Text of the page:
Immunohistochemical staining

Immunohistochemical staining was carried out to determine the expression levels of STC2 protein. Sections (3 ~ 4 μm) were obtained from formalin-fixed, paraffin-embedded NPC samples from archive and mounted on pathological slides. Routinely deparaffinized in xylene and rehydrated in decreasing concentrations of ethanol to water. Antigen retrieval was achieved by boiling samples at 100°C in citrate buffer solution (Maixin_bio MVS-0101) (pH 6.0) for 10 min. The endogenous peroxidase activity was blocked by incubating sections with blocking agent (Maixin, KIT-9709/9719) for 10 min. Each slide was incubated with normal rabbit serum for 10 min at room temperature. The slides were incubated with goat anti-human STC2 antibody (1:30, R&D Systems, Inc., Minneapolis, MN 55413, USA). After washing with PBS, sections were incubated with biotin-labeled rabbit anti-goat secondary antibody at room temperature for 10 min followed by incubating with streptavidin-peroxidase for 10 min. Diaminobenzidine was used as the final chromogen, and hematoxylin was used for counter-staining.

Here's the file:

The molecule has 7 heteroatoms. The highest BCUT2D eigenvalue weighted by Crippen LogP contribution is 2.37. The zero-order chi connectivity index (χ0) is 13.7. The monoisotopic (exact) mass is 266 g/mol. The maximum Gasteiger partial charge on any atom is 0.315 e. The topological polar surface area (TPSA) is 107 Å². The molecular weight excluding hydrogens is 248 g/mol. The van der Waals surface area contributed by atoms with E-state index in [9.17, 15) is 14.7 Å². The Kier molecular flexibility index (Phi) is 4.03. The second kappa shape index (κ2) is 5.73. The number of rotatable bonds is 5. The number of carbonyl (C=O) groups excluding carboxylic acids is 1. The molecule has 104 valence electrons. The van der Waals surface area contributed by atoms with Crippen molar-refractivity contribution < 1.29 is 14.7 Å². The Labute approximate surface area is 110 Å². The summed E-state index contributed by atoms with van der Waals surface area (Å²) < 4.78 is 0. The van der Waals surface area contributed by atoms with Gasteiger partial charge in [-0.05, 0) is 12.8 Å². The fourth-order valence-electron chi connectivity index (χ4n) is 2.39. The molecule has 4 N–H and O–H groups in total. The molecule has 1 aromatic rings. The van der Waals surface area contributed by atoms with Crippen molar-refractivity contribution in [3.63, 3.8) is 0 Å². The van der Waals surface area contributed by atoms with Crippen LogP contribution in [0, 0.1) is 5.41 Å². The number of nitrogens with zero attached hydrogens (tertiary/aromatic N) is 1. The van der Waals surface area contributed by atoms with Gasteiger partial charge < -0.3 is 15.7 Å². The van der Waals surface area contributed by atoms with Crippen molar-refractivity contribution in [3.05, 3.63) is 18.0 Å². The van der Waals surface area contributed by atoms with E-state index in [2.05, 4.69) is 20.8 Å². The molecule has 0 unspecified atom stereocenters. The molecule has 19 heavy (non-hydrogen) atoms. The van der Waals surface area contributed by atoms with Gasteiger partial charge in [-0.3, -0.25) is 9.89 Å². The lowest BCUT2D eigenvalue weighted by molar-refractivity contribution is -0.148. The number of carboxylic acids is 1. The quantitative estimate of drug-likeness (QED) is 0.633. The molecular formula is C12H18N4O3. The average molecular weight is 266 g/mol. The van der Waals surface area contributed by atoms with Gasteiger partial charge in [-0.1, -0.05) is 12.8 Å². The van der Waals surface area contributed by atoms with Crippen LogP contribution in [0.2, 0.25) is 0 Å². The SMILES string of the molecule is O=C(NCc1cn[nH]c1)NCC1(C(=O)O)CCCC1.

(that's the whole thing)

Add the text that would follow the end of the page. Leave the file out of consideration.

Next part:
Radiotherapy and other treatment

Two-dimensional conventional radiation therapy (2D-RT) was utilized for 40 patients. Patients were simulated and treated supinely with a customized head shell, in 1.8 or 2 Gy daily fractions, five fractions per week for 7–8 weeks. Phase 1 consisted of two large parallel-opposed lateral faciocervical fields treating to 36–40 Gy. The fields were then taken off-cord to 50 Gy, with bilateral posterior neck matching nasopharynx dose to a total of 68–72 Gy using an anterior and two lateral fields. Node negative patients received 50–54 Gy to the neck, whereas the doses for node positive patients were boosted to 64–70 Gy at the involved nodal region. The cumulative doses to the primary lesions ranged from 60 to 80 Gy.